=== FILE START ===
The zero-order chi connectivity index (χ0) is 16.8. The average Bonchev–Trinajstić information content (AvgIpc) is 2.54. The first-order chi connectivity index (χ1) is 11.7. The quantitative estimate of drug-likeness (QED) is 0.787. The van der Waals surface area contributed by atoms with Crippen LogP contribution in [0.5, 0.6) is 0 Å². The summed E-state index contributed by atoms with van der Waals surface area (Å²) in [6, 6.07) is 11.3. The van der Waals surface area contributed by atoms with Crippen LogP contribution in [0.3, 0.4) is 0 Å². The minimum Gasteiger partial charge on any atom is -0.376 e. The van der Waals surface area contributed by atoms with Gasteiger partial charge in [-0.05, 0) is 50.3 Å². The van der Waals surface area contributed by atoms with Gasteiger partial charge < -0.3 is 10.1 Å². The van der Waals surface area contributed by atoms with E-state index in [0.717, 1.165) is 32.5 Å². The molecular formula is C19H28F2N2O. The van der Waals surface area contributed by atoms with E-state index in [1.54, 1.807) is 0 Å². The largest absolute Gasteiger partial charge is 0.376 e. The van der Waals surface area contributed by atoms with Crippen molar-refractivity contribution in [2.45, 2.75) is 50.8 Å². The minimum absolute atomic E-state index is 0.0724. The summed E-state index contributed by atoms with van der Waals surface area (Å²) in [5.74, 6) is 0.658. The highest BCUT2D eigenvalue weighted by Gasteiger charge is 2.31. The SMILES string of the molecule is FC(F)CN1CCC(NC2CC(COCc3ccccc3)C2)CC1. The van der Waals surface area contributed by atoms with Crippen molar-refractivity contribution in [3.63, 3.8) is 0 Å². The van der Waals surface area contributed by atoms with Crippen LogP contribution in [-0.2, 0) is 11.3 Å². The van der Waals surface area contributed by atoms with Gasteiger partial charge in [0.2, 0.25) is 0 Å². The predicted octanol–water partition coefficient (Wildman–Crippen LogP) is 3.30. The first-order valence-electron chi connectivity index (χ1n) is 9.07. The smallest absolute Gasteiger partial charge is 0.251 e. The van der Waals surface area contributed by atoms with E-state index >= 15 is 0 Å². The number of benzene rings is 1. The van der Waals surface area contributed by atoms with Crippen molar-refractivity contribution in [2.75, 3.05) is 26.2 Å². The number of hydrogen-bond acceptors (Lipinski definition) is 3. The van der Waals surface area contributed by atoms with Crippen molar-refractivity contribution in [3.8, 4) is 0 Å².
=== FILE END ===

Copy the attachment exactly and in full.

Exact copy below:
The zero-order chi connectivity index (χ0) is 16.8. The average Bonchev–Trinajstić information content (AvgIpc) is 2.54. The first-order chi connectivity index (χ1) is 11.7. The quantitative estimate of drug-likeness (QED) is 0.787. The van der Waals surface area contributed by atoms with Crippen LogP contribution in [0.5, 0.6) is 0 Å². The summed E-state index contributed by atoms with van der Waals surface area (Å²) in [6, 6.07) is 11.3. The van der Waals surface area contributed by atoms with Crippen LogP contribution in [0.3, 0.4) is 0 Å². The minimum Gasteiger partial charge on any atom is -0.376 e. The van der Waals surface area contributed by atoms with Gasteiger partial charge in [-0.05, 0) is 50.3 Å². The van der Waals surface area contributed by atoms with Gasteiger partial charge < -0.3 is 10.1 Å². The van der Waals surface area contributed by atoms with E-state index in [0.717, 1.165) is 32.5 Å². The molecular formula is C19H28F2N2O. The van der Waals surface area contributed by atoms with E-state index in [1.54, 1.807) is 0 Å². The largest absolute Gasteiger partial charge is 0.376 e. The van der Waals surface area contributed by atoms with Crippen molar-refractivity contribution in [2.45, 2.75) is 50.8 Å². The minimum absolute atomic E-state index is 0.0724. The summed E-state index contributed by atoms with van der Waals surface area (Å²) in [5.74, 6) is 0.658. The highest BCUT2D eigenvalue weighted by Gasteiger charge is 2.31. The SMILES string of the molecule is FC(F)CN1CCC(NC2CC(COCc3ccccc3)C2)CC1. The van der Waals surface area contributed by atoms with Crippen molar-refractivity contribution in [3.63, 3.8) is 0 Å². The van der Waals surface area contributed by atoms with Crippen LogP contribution in [-0.2, 0) is 11.3 Å². The van der Waals surface area contributed by atoms with Gasteiger partial charge in [0.2, 0.25) is 0 Å². The predicted octanol–water partition coefficient (Wildman–Crippen LogP) is 3.30. The first-order valence-electron chi connectivity index (χ1n) is 9.07. The smallest absolute Gasteiger partial charge is 0.251 e. The van der Waals surface area contributed by atoms with E-state index >= 15 is 0 Å². The number of benzene rings is 1. The van der Waals surface area contributed by atoms with Crippen molar-refractivity contribution in [2.75, 3.05) is 26.2 Å². The number of hydrogen-bond acceptors (Lipinski definition) is 3. The van der Waals surface area contributed by atoms with Crippen molar-refractivity contribution in [3.8, 4) is 0 Å².